City Council can give Colorado Springs Utilities' CEO a $171,000 pay raise now or pony up more cash to hire a new CEO later, said council member Jan Martin.
Martin, a member of the Utilities personnel committee, said she knows the subject of increasing CEO Jerry Forte's salary is controversial, especially as the council also considers 3 percent increases in residential natural gas and electric rates.
But a study of the salaries of 42 CEOs at other utilities operations throughout the U.S. shows Forte's total compensation - base salary and incentive package - 45 percent below the market's median. And with Forte and 60 percent of other Utilities executives eligible for retirement, it leaves Colorado Springs Utilities in a vulnerable position and threatens continuity, Martin said.
She presented the compensation study Monday to City Council during a work session. The council will vote on the proposed raise Tuesday, but Martin made it clear where she stands.
If Forte retired now, she said, it could cost as much as $600,000 a year to hire a new CEO based on the market. Utilities already has had difficulty recruiting to its executive team because of lower-than-market compensation, Martin said. One general manager position sat vacant for more than a year before someone was promoted internally, she said.
"This is a business decision we need to make to retain our CEO for at least two more years," Martin said.
Forte's base salary is $276,750 a year. Under the proposal, his base salary would increase to $447,000. The proposed salary package also includes $25,000 in performance-based incentive pay a year for the next two years and $26,400 a year in a savings account to be taken out when he retires to cover medical insurance, Martin said.
It will be a difficult decision for the council, Martin said after the meeting. Already phone calls and emails against the proposed salary increase are pouring in to council members.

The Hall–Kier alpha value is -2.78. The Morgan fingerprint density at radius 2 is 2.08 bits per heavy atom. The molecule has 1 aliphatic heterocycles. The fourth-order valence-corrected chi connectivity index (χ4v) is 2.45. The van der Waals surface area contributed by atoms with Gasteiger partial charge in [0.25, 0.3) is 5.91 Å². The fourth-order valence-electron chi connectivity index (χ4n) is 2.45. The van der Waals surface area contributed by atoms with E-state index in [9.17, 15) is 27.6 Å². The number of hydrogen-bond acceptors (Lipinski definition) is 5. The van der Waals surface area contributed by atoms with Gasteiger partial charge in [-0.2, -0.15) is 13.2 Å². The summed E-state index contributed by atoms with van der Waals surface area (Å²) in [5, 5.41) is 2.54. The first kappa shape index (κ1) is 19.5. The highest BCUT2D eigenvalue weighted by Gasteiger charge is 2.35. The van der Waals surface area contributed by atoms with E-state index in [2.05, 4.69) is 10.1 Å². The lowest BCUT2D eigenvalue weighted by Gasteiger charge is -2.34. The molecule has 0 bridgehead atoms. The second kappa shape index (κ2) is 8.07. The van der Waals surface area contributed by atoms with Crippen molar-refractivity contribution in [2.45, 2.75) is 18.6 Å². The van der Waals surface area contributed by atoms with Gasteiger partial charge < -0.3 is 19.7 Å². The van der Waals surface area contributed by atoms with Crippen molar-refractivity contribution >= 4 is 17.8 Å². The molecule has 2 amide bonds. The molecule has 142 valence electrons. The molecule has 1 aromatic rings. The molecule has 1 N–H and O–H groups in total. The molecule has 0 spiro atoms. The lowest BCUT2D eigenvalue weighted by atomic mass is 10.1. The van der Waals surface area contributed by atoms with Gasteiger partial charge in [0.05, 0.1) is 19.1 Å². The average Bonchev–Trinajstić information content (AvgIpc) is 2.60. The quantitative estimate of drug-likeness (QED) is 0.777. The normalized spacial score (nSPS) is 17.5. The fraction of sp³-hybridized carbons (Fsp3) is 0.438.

The proposed salary increase comes at the same time the council will consider increasing natural gas and electric fuel rates. If approved, a typical residential customer's natural gas bill will increase 3.6 percent or $1.70 per month. A typical residential electric bill will increase about 3 percent, or $1.38 per month. Combined, that is an increase of about $37 a year.
The two are not related, Martin said. The rate increase does not pay Forte's salary. It pays for the cost of the increasing fuel, she said.
The proposed CEO compensation increase is based on recommendations of an executive compensation study for Colorado Springs Utilities. The study, done by a Seattle firm at a cost of $33,000, found that Forte's base salary is 38 percent below the market median of CEOs who run utilities of similar size and scope. On average, the companies studied had a $955 million operating budget and 1,700 employees, similar to Colorado Springs. The 42 utilities included public and private companies, said Melisa Kellione, Utilities general manager of human resources.
Martin said it is a Utilities board policy to maintain salaries at the market median. Earlier this year, the City Council approved a 4 percent increase in salaries for Utilities employees who fell below the market median. About 76 percent of the 1,500 employees were, on average, 6.5 percent below the market median.
Based on the executive compensation study, Forte's total compensation - base salary and incentive package - should be $622,000 a year to bring him up to the market median.
Martin said that is too big of a leap for Utilities to make all at one time and instead is proposing a total compensation package of $498,400 a year, which would put him at 25 percent below the market, she said.
"This is a compromise," Martin said.
The proposed salary increase does not include the roughly $60,000 incentive package Forte is eligible for this year for his performance in 2013, Martin said. The council will consider the performance incentive at a later date.
The package was negotiated with Forte, Martin said. If approved, the new salary would not affect the city's contribution to Public Employees Retirement Association, Kellione said. Forte's salary already is at the state limit.
Forte said if the council approves the proposed salary package, he will accept it.
"I love my job," Forte said. "I love working here, Colorado Springs is more than a job to me, it's my home town."